MPs return to Westminster today and head straight into what could prove to be one of the defining battles of this Parliament. The first Commons debate will be on the Coalition Government's bill to stage a referendum on the Alternative Vote next May.
Despite backing AV in its manifesto at the last election, Labour plans to vote against the bill, arguing that the Government is trying to sneak through plans to gerrymander constituencies in favour of the Conservative Party at the same time. In an interview with this newspaper today, the favourite for the Labour leadership, David Miliband, accuses the Coalition of engaging in "student politics" by packaging the bill for a referendum on AV with a move to reduce the number of MPs (from 650 to 600) and to equalise the size of constituencies.
The bill, as it stands, is certainly not perfect. But Mr Miliband is wrong to identify the inclusion of constituency reform as a great point of principle. It is indeed likely that the Conservatives would benefit from the equalisation of the size of constituencies. But the argument that this is gerrymandering is hyperbolic; especially since the present system benefits the Labour Party (whose MPs disproportionately come from smaller seats).
And the shortcomings of the bill – such as the use of lists of registered voters rather than the adult population to draw up new seats and the senseless requirement that no constituency can be more than 5 per cent greater or smaller than the national average – can all be fixed through constructive amendments. There is no good reason to reject the entire bill.
Labour no doubt calculates that it will be putting maximum pressure on the Government by adopting a stance of maximum opposition. If the Liberal Democrats do not get their referendum on voting reform (their key demand in post-election negotiations) the Coalition will come under huge strain as the third party's MPs and activists ask what the point is of their partnership with the Conservatives.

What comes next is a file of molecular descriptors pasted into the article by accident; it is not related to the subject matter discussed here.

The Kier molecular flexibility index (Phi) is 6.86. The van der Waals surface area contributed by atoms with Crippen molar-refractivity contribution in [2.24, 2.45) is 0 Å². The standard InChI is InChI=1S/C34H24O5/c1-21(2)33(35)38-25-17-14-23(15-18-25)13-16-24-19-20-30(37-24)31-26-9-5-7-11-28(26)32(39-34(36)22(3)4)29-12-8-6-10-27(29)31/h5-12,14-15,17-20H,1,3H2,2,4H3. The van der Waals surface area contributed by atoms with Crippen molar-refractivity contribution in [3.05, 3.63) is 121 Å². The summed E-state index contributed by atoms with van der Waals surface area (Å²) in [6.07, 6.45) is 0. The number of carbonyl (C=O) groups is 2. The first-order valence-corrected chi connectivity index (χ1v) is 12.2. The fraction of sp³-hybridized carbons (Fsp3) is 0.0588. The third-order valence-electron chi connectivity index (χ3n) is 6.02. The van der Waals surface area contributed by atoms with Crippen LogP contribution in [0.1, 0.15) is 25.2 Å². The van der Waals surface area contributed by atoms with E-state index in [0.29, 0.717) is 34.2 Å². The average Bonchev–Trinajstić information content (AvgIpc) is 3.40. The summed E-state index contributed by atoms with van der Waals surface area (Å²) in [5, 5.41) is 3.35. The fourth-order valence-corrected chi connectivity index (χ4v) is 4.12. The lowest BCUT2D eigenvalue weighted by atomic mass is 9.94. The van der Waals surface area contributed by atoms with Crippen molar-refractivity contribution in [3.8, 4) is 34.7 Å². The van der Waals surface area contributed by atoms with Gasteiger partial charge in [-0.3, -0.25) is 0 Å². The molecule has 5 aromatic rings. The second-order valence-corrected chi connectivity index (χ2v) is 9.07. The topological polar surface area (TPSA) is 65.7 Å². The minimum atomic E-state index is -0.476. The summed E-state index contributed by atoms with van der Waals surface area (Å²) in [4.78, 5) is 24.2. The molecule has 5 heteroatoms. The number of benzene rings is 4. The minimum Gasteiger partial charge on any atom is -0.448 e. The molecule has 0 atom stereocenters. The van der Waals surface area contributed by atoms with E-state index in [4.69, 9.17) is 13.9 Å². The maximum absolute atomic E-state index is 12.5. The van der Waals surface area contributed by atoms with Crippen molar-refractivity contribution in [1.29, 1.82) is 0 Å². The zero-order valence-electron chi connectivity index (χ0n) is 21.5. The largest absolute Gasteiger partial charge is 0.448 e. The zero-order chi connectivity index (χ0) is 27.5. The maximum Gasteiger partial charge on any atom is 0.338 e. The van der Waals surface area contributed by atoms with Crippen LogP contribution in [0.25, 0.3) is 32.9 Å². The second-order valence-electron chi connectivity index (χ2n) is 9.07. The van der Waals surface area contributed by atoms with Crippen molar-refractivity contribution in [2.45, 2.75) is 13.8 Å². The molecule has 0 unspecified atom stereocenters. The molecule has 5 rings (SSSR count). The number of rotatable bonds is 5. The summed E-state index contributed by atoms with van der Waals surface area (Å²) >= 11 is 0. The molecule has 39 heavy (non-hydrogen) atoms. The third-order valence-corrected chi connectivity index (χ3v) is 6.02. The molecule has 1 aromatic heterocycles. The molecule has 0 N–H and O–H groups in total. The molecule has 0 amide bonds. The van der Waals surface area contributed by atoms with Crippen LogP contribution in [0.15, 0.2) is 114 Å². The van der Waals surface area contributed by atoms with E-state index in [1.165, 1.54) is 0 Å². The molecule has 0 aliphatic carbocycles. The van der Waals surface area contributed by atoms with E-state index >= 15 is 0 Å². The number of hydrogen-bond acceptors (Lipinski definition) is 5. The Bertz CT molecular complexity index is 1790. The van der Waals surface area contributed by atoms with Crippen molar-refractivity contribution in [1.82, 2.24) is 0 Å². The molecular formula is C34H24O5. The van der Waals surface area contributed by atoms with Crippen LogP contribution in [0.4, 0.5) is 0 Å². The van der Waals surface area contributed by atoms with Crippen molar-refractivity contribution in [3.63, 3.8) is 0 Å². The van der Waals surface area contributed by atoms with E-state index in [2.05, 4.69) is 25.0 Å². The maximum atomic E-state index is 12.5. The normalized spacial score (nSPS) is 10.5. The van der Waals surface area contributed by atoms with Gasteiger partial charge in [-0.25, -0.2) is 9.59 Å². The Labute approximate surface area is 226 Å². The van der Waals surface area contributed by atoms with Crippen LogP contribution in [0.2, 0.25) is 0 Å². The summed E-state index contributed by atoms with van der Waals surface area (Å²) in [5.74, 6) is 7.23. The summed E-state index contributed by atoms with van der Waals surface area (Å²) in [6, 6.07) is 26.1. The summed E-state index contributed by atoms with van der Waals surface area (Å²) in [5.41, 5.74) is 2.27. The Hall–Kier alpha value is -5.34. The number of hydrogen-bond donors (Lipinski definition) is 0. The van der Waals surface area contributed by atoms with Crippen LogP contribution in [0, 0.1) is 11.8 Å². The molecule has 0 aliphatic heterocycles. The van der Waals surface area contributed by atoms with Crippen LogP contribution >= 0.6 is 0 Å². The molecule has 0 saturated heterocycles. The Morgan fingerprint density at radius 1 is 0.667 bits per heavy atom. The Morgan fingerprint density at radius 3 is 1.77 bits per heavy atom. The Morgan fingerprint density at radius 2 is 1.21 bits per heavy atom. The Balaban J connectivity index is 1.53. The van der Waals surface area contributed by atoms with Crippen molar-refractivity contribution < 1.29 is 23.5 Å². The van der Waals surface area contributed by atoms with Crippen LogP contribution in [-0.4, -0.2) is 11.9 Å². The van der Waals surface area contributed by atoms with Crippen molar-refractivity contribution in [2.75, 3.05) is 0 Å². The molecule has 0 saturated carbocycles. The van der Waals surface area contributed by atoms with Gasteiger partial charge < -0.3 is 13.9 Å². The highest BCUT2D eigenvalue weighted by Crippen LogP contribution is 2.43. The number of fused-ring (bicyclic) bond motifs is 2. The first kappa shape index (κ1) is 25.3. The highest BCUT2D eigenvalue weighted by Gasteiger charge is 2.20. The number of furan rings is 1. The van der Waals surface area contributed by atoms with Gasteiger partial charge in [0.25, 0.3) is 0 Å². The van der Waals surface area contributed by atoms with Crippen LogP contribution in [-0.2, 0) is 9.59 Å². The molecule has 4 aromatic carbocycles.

But Labour is neglecting the bigger picture. The Party will look monumentally cynical if it votes to head off a referendum that it was campaigning for as recently as May. It will be joining forces with the reactionary right of the Tory Party, which also wants to defeat the bill, although for different reasons. And if Labour helps to scupper this bill, it will jeopardise its chance of forming a coalition with the Liberal Democrats at the next election. Worst of all, Labour will be, implicitly, allying itself with a discredited electoral system.
The Labour Party has commissioned its own research on the effect of the bill which suggests the Liberal Democrats would suffer more than any other party in the redrawing of constituency boundaries. This has prompted Jack Straw, who is leading the Labour charge against the bill, to argue that the Liberal Democrats are like "turkeys voting for Christmas". But what the Liberal Democrats understand – and Mr Straw plainly does not – is that this is a once in a generation chance to begin the reform of our flawed voting system.
The Liberal Democrat leader, Nick Clegg, argued at the last election that AV was "a miserable little compromise". And so it is, when compared to a truly proportional electoral system. But it is a beginning.
Nick Clegg and the Liberal Democrats are justified in their analysis that this bill is the best means available for advancing electoral reform. They are right not to make the best the enemy of the good. Meanwhile, Labour is confusing tactics with strategy and, if the party continues down this path of short-sighted opposition, it risks finding itself on the wrong side of progressive history.
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